New images: Channel Islands underwater
This might sound awfully wide to those not familiar with underwater photography, so here are some explanations. Because the refraction index of water is 1.33, when used in the water, the lens is the equivalent of a 20mm lens (all lenses become 1.33 times longer). Then, in underwater photography, you need to get very close to your subject, because even a small amount of water between the lens and the subject would degrade images significantly, and in particular absorb the all the reds (resulting in blue hues).
While I am pleased with the images, considering for how long I hadn’t been diving and the equipment that I had, I will be most likely returning next year with a housed dslr and my strobe repaired, since I saw so much more than what I managed to photograph.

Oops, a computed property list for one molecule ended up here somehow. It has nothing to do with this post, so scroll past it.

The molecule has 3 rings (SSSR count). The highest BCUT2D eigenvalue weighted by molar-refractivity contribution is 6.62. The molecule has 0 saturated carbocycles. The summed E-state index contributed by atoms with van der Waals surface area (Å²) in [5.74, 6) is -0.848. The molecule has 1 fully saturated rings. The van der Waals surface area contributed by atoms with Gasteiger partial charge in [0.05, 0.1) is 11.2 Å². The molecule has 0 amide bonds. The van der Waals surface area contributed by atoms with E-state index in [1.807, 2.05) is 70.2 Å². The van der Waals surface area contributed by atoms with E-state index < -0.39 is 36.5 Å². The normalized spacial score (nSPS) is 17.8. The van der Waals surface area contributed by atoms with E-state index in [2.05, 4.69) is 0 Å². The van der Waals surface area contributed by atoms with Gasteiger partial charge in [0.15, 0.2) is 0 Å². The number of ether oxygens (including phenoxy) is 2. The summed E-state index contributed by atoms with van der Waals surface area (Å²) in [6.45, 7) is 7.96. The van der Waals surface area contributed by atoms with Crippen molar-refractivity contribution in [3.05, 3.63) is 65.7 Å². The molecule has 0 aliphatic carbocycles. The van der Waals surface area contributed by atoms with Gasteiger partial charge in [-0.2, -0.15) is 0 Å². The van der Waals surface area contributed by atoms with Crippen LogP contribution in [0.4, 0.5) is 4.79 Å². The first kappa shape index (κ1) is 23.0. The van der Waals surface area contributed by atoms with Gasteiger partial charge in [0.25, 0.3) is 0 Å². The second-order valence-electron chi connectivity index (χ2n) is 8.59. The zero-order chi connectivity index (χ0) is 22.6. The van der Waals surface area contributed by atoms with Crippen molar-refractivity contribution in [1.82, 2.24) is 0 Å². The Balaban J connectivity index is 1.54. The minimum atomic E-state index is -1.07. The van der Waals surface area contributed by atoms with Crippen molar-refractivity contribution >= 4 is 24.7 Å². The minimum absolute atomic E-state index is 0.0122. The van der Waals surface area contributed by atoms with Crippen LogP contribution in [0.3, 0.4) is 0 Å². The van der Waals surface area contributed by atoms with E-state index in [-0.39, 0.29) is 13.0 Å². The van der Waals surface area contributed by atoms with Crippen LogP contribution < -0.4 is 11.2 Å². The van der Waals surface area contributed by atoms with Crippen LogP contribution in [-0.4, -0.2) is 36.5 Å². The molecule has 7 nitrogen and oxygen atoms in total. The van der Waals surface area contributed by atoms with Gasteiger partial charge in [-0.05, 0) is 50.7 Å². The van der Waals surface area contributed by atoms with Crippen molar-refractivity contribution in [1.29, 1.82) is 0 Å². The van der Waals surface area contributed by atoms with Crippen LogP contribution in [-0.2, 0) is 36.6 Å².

Phillip Colla feels that it is crazy to have only 36 exposures available. On the first dive, I was so tired (insufficient weights might have contributed) that I had to force myself to finish the roll. But after I got more comfortable in the water, that did became a limitation. However, what I missed most was the ability to shoot at high ISOs. This would have made it possible to try to photograph sea lions (do they move fast in the water !) and scenes in the shade.